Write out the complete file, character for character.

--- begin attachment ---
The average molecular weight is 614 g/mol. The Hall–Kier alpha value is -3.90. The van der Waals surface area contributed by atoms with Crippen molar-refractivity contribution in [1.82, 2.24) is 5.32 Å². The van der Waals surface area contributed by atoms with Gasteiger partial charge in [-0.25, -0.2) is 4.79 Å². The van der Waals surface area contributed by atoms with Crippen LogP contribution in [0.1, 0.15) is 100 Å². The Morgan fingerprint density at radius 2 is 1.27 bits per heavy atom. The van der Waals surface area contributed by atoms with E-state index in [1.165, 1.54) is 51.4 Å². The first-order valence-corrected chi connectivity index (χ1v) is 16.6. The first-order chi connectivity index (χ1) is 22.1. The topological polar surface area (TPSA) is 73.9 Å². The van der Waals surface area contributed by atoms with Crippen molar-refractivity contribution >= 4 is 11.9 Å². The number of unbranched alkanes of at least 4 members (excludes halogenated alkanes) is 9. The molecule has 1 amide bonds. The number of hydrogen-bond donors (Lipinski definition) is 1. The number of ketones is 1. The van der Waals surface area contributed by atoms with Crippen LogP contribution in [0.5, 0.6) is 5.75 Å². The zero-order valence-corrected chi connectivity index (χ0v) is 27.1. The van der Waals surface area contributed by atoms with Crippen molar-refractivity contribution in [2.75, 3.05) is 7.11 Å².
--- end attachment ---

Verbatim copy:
The average molecular weight is 614 g/mol. The Hall–Kier alpha value is -3.90. The van der Waals surface area contributed by atoms with Crippen molar-refractivity contribution in [1.82, 2.24) is 5.32 Å². The van der Waals surface area contributed by atoms with Gasteiger partial charge in [-0.25, -0.2) is 4.79 Å². The van der Waals surface area contributed by atoms with Crippen LogP contribution in [0.1, 0.15) is 100 Å². The Morgan fingerprint density at radius 2 is 1.27 bits per heavy atom. The van der Waals surface area contributed by atoms with E-state index in [1.165, 1.54) is 51.4 Å². The first-order valence-corrected chi connectivity index (χ1v) is 16.6. The first-order chi connectivity index (χ1) is 22.1. The topological polar surface area (TPSA) is 73.9 Å². The van der Waals surface area contributed by atoms with Crippen molar-refractivity contribution >= 4 is 11.9 Å². The number of unbranched alkanes of at least 4 members (excludes halogenated alkanes) is 9. The molecule has 1 amide bonds. The number of hydrogen-bond donors (Lipinski definition) is 1. The number of ketones is 1. The van der Waals surface area contributed by atoms with Crippen LogP contribution in [0.5, 0.6) is 5.75 Å². The zero-order valence-corrected chi connectivity index (χ0v) is 27.1. The van der Waals surface area contributed by atoms with Crippen molar-refractivity contribution in [2.75, 3.05) is 7.11 Å².